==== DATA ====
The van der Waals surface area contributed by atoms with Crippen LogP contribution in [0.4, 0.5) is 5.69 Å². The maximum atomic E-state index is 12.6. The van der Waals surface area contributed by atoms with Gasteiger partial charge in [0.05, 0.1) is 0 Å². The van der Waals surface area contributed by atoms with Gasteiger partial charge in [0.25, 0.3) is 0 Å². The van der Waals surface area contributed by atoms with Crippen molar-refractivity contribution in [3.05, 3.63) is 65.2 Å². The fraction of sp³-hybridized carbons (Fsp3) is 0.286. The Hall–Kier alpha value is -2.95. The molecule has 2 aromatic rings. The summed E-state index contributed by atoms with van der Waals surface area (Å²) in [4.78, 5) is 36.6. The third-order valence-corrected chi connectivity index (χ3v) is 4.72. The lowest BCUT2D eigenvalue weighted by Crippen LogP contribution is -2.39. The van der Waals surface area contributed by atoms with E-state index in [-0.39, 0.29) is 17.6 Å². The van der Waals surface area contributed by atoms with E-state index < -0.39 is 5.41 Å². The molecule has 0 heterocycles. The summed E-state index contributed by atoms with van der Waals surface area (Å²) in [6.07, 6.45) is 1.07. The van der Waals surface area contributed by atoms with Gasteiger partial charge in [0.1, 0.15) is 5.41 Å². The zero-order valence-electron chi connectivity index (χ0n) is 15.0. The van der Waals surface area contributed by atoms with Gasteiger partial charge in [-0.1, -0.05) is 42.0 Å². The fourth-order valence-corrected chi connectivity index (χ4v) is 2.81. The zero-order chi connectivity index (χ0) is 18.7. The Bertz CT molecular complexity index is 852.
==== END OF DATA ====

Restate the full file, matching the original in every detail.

The van der Waals surface area contributed by atoms with Crippen LogP contribution in [0.4, 0.5) is 5.69 Å². The maximum atomic E-state index is 12.6. The van der Waals surface area contributed by atoms with Gasteiger partial charge in [0.05, 0.1) is 0 Å². The van der Waals surface area contributed by atoms with Gasteiger partial charge in [0.25, 0.3) is 0 Å². The van der Waals surface area contributed by atoms with Crippen molar-refractivity contribution in [3.05, 3.63) is 65.2 Å². The fraction of sp³-hybridized carbons (Fsp3) is 0.286. The Hall–Kier alpha value is -2.95. The molecule has 2 aromatic rings. The summed E-state index contributed by atoms with van der Waals surface area (Å²) in [4.78, 5) is 36.6. The third-order valence-corrected chi connectivity index (χ3v) is 4.72. The lowest BCUT2D eigenvalue weighted by Crippen LogP contribution is -2.39. The van der Waals surface area contributed by atoms with E-state index in [-0.39, 0.29) is 17.6 Å². The van der Waals surface area contributed by atoms with E-state index < -0.39 is 5.41 Å². The molecule has 0 heterocycles. The summed E-state index contributed by atoms with van der Waals surface area (Å²) in [6.07, 6.45) is 1.07. The van der Waals surface area contributed by atoms with Gasteiger partial charge in [0.1, 0.15) is 5.41 Å². The zero-order valence-electron chi connectivity index (χ0n) is 15.0. The van der Waals surface area contributed by atoms with Gasteiger partial charge in [-0.1, -0.05) is 42.0 Å². The fourth-order valence-corrected chi connectivity index (χ4v) is 2.81. The zero-order chi connectivity index (χ0) is 18.7. The Bertz CT molecular complexity index is 852.